Flutter, The Most Efficient Kick For The Most Efficient Fins

yellow swim fins on a person’s feet underwater

Force Fins are designed to use this more efficient kick style with its lower energy cost. Notice how streamlined this diver is. Her kick is no wider than the profile of her tank on her back and her buoyancy compensator in front.


Since the kick is all that divers have to propel themselves, it’s important to do it correctly. Many people believe that divers should use a flutter kick that is deep or wide and slow and pushes water backward. But scientists studying animal locomotion along with swimming theoreticians discovered more than three decades ago that this simplistic “drag-dominated” propulsion theory (the movement of a canoe paddle is an example) does not tell the whole story of how boats, people and most animals move through the water.

Based on a more sophisticated understanding of fluid dynamics and bio-mechanics, we now know that other hydrodynamic forces such as “lift” propulsion are just as important and in many instances, more important in propelling you efficiently when kicking.

Take a look at how animals do it. Contrasted with the inefficient pushing-backward paddling of ducks, energy efficient fish beat their tails side to side (or up and down in the case of marine mammals like dolphin) in a flapping motion, using a complex mix of lift and drag forces to overcome the resistance of the water and move forward.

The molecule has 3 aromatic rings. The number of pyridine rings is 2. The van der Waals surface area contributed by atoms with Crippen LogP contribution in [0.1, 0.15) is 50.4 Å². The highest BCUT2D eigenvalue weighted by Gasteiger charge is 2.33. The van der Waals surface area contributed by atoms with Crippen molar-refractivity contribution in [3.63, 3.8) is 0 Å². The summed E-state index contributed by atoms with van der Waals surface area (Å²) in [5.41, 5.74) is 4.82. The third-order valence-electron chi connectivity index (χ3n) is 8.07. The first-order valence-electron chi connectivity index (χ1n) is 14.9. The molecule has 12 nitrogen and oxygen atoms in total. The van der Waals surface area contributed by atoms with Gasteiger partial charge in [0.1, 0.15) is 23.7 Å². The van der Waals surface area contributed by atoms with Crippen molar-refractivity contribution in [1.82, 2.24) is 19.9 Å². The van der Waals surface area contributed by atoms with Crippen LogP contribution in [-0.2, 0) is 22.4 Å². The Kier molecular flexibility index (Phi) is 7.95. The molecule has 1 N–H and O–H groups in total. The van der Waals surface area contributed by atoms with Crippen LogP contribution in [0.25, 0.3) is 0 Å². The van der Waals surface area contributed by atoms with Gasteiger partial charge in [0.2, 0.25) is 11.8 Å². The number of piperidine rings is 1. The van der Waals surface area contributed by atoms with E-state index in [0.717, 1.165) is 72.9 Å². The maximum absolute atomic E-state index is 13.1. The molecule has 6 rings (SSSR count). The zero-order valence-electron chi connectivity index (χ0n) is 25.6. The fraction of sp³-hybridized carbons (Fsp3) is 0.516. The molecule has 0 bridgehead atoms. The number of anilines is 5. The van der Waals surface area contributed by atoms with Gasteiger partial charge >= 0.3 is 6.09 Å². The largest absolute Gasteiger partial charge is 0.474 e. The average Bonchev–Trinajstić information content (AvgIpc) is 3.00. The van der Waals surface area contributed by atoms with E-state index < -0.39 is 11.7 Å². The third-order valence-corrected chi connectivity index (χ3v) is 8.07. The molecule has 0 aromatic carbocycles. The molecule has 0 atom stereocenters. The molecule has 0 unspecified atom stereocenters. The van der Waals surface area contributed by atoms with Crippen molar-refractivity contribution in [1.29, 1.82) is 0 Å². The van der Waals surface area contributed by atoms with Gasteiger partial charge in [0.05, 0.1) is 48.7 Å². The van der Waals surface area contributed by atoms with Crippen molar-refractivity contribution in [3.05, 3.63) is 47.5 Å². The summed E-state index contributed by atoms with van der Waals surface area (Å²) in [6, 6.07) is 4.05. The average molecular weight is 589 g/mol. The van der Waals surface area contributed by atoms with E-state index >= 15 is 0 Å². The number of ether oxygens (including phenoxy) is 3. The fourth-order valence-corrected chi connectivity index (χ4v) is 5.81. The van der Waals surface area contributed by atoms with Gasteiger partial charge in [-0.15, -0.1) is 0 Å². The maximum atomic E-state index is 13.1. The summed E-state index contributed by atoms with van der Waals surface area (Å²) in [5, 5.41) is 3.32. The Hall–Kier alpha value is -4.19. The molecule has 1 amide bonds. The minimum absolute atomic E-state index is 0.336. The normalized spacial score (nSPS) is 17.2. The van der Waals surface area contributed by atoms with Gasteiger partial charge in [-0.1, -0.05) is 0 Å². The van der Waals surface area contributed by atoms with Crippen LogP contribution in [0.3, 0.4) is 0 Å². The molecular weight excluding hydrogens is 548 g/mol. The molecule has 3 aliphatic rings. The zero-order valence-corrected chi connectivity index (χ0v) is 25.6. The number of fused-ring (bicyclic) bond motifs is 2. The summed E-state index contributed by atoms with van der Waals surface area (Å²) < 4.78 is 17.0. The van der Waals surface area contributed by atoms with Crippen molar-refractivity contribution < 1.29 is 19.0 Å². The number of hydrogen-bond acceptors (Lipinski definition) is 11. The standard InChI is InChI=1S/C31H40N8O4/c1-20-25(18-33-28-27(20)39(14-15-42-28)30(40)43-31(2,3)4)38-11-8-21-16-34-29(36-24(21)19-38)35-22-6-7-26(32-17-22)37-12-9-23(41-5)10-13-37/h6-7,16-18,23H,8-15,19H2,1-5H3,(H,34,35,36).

The best way for humans to perform a flapping-style kick is not with a deep and slow kick, but with a shallow and quick motion that’s more streamlined, more energy efficient, and that consumes less air. Of course, some types of fins are better suited for this kind of kicking than others.

Force Fins are designed to use this more efficient kick style with its lower energy cost. Our fin generates maximum thrust from minimal vertical movement because of its superb channeling ability, and the rate or frequency of the kick is easily increased because of the recoil and snap of the blade that speeds up the fin’s recovery. The snap of the blade feeds energy back to your muscles, increasing your efficiency and bottom time while propelling you forward.

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